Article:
Weights and Measures
The purpose of this article is to
acquaint you with some of the terms used in weighing,
measuring and calculating
quantities of gold. It is useful if you are interested in
understanding more about what is involved in the buying and
selling of gold.
You can use this
better understand the
relationship between weight, fineness (or purity) and content of
gold coins and other gold objects.
Let's get started...
When selling your gold coins,
jewelry or "scrap" gold -
when a dealer quotes you a price for your gold by pennyweight or
gram, this information can help you calculate what discount s/he
is offering in relation to the spot price of gold.
(and impress!) your friends and family members -
who want to buy gold or are interested in selling their gold
coins or jewelry and don't have the slightest idea of what it is
worth or how to proceed.
The Troy Weight System
The Troy weight system is the
universal system used to weigh gold (and silver). Unlike the
Avoirdupois weight system, the system commonly used in the United
States that is based on 16 ounces to the pound, the Troy weight
system is a series of units of weight based on a pound of 12
ounces and an ounce of 20 pennyweights or 480 grains.
Under the Troy system...
grain (the smallest unit) = 0.042 pennyweight; metric equiv. =
To see how this weight system is used
as it relates to gold, lets look at two popular gold coins - the Gold
American Eagle and the gold Canadian Maple Leaf.
Each contain one Troy ounce of fine gold. The Maple Leaf has a
gold fineness or purity of .9999. Since this coin is pure gold,
its gross weight and net gold weight are both one Troy ounce or
The Gold American Eagle is not pure
gold. It is alloyed for hardness and has a gold fineness of .9167.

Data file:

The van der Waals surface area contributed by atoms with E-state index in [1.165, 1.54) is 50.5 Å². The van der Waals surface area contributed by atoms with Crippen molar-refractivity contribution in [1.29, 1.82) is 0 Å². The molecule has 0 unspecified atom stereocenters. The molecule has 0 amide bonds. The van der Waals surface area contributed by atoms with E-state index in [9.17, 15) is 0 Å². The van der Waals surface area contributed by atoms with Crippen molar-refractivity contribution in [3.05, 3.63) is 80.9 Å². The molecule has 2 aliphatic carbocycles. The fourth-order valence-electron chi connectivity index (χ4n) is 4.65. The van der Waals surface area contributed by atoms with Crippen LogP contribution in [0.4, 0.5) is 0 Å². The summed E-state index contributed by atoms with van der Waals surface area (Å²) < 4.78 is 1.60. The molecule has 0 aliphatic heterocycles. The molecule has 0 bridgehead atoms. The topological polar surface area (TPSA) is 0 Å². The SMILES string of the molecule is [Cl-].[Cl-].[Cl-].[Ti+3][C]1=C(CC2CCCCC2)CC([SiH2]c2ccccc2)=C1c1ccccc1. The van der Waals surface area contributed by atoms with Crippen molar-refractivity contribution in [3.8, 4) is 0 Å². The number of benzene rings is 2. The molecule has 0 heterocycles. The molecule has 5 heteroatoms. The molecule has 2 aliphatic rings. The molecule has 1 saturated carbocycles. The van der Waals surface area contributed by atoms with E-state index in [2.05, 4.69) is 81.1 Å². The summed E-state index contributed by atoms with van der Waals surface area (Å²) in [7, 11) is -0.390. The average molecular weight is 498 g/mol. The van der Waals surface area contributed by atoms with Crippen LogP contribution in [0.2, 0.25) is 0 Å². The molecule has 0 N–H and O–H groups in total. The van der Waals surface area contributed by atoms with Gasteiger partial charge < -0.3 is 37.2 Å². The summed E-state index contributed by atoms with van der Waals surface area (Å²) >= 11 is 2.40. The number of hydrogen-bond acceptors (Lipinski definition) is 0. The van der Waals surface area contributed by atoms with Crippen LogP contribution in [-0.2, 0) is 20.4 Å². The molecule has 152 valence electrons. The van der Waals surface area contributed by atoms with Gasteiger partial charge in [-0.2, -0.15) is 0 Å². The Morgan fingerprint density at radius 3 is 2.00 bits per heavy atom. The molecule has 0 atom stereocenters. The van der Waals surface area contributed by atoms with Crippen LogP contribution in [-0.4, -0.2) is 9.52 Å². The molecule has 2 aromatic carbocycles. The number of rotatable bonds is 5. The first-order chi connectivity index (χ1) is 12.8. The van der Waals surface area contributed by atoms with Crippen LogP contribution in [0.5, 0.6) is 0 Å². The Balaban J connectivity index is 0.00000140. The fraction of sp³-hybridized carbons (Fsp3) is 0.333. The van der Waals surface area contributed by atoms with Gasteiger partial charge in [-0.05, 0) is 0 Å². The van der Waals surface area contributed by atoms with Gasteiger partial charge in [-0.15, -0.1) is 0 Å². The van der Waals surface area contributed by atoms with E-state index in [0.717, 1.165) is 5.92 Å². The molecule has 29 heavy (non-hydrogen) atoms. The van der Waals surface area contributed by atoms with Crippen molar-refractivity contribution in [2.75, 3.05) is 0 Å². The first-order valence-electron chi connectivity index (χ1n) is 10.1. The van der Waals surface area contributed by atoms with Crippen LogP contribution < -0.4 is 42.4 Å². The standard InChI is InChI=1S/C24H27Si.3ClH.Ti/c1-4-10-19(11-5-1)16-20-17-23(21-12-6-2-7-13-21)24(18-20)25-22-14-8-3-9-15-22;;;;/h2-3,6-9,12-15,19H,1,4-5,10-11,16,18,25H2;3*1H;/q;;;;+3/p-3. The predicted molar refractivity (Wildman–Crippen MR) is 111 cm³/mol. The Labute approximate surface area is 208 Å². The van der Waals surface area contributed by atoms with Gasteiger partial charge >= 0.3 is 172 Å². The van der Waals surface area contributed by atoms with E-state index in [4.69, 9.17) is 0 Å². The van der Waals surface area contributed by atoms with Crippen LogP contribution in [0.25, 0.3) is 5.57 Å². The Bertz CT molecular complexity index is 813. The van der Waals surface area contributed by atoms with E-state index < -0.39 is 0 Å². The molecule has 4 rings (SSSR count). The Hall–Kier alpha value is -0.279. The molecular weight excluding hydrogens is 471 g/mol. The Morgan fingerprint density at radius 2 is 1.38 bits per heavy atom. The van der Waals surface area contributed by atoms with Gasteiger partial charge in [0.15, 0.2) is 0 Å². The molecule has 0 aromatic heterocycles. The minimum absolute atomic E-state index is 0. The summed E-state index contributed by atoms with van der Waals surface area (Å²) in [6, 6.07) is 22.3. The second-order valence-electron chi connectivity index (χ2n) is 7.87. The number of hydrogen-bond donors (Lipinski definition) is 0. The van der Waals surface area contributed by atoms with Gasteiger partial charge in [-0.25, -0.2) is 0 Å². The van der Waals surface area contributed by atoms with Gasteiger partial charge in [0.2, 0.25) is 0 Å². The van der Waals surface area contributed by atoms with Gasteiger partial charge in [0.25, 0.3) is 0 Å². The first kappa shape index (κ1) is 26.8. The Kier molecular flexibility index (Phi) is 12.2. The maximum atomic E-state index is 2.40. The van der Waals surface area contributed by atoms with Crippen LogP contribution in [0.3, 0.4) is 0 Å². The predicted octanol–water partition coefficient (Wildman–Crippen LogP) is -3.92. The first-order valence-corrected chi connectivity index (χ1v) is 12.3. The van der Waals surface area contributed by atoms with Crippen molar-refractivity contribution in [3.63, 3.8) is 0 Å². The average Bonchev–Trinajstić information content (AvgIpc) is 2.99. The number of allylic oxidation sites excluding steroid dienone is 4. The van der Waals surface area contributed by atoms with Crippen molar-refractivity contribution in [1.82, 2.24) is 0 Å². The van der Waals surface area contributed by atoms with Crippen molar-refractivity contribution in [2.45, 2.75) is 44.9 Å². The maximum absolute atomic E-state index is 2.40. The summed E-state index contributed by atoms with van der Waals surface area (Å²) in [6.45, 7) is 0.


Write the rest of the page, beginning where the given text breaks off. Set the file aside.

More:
In order for this coin to contain one Troy ounce of gold, the
gross weight has been increased to 1.0917 Troy ounces or 33.956
1 pennyweight = 24 grains = 0.05 ounces; metric equiv. = 1.555
1 ounce = 20 pennyweight = 480 grains; metric equiv. = 31.103
1 pound = 12 ounces = 240 pennyweight; metric equiv. = 0.373
The Avoirdupois Weight System
Under the Avoirdupois system...
grain (the smallest unit) = 0.036 drams; metric equiv. =
1 dram = 27.343 grains = 0.0625 ounces; metric equiv. =
1 ounce = 16 drams = 437.5 grains; metric equiv. = 28.349
1 pound = 16 ounces = 7,000 grains; metric equiv. = 0.453
can convert Avoirdupois to Troy ounces by multiplying
Avoirdupois oz. times 0.911
can convert Troy ounces to Avoirdupois ounces by
multiplying Troy oz. times 1.097
The Gold Karatage System
Most gold jewelry uses the
Karatage system to define the gold content in the piece.
It is used to to identify the fineness or purity of gold
as a fraction of 24 parts. Pure gold (or fine gold) is 24
karats which has a fineness of .9999 or 99.99%. Sometimes
gold content is expressed in parts per thousand so if you
see 500 stamped on your gold jewelry, it is an alloy
containing 50% gold.
You can use the following
Karatage list as a guide to for determining gold fineness
and percentages in the U.S.
24 karats = .9999 fineness = 99.99% gold purity
22 karats = .9167 fineness = 91.67% gold purity
18 karats = .7500 fineness = 75.00% gold purity
14 karats = .5833 fineness = 58.30% gold purity
12 karats = .5000 fineness = 50.00% gold purity
10 karats = .4166 fineness = 41.66% gold purity
Let's say you have a piece of
gold jewelry you are interested in selling. You see a 18K
stamp on the jewelry so you know it is 75% pure gold.
Since gold is such a soft metal, the remaining 25% is
likely one or more metals to "harden" the piece of
jewelry, add color to it or both.
Most dealers will quote you a
price for your gold by gram or pennyweight, taking into
account the gold fineness. So, in the example above, they
will give you a price of what they are paying for an 18K
piece of jewelry based on the weight and a gold fineness
of .7500 or 75% purity.
The question then becomes "Is
that a fair deal? What percent discount is their offer in
relation to the spot price of gold?" That is the subject
of a another article - Selling
Your Scrap Gold.
I have made every
reasonable effort to produce an informative and helpful article on
Gold Weights and Measures based on my research and experiences.
However, I make no representation or warranties of any kind with
regard to its completeness, accuracy or suitability for any specific
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Investing Simplified - Gold Weights and Measures